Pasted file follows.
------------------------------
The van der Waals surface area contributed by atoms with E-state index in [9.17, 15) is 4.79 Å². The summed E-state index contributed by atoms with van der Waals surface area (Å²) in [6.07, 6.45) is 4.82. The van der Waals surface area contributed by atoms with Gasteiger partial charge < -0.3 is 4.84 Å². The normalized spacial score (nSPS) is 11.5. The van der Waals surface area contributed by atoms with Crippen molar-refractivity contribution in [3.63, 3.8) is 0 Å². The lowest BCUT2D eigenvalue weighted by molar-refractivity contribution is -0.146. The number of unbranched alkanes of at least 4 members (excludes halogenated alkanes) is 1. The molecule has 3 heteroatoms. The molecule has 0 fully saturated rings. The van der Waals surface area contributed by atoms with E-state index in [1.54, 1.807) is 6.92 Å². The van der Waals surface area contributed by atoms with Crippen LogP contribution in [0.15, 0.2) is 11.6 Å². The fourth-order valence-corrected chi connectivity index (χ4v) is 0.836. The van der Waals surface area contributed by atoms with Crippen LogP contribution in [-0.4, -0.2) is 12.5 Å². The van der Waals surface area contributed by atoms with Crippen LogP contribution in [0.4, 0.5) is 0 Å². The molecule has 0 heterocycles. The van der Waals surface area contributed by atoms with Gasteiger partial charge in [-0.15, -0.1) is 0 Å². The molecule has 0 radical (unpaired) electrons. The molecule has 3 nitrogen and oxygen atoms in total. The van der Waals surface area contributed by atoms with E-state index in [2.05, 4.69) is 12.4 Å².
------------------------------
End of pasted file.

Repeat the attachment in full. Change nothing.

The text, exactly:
The van der Waals surface area contributed by atoms with E-state index in [9.17, 15) is 4.79 Å². The summed E-state index contributed by atoms with van der Waals surface area (Å²) in [6.07, 6.45) is 4.82. The van der Waals surface area contributed by atoms with Gasteiger partial charge < -0.3 is 4.84 Å². The normalized spacial score (nSPS) is 11.5. The van der Waals surface area contributed by atoms with Crippen molar-refractivity contribution in [3.63, 3.8) is 0 Å². The lowest BCUT2D eigenvalue weighted by molar-refractivity contribution is -0.146. The number of unbranched alkanes of at least 4 members (excludes halogenated alkanes) is 1. The molecule has 3 heteroatoms. The molecule has 0 fully saturated rings. The van der Waals surface area contributed by atoms with E-state index in [1.54, 1.807) is 6.92 Å². The van der Waals surface area contributed by atoms with Crippen LogP contribution in [0.15, 0.2) is 11.6 Å². The fourth-order valence-corrected chi connectivity index (χ4v) is 0.836. The van der Waals surface area contributed by atoms with Crippen LogP contribution in [-0.4, -0.2) is 12.5 Å². The van der Waals surface area contributed by atoms with Crippen LogP contribution in [0.4, 0.5) is 0 Å². The molecule has 0 heterocycles. The van der Waals surface area contributed by atoms with Gasteiger partial charge in [-0.15, -0.1) is 0 Å². The molecule has 0 radical (unpaired) electrons. The molecule has 3 nitrogen and oxygen atoms in total. The van der Waals surface area contributed by atoms with E-state index in [2.05, 4.69) is 12.4 Å².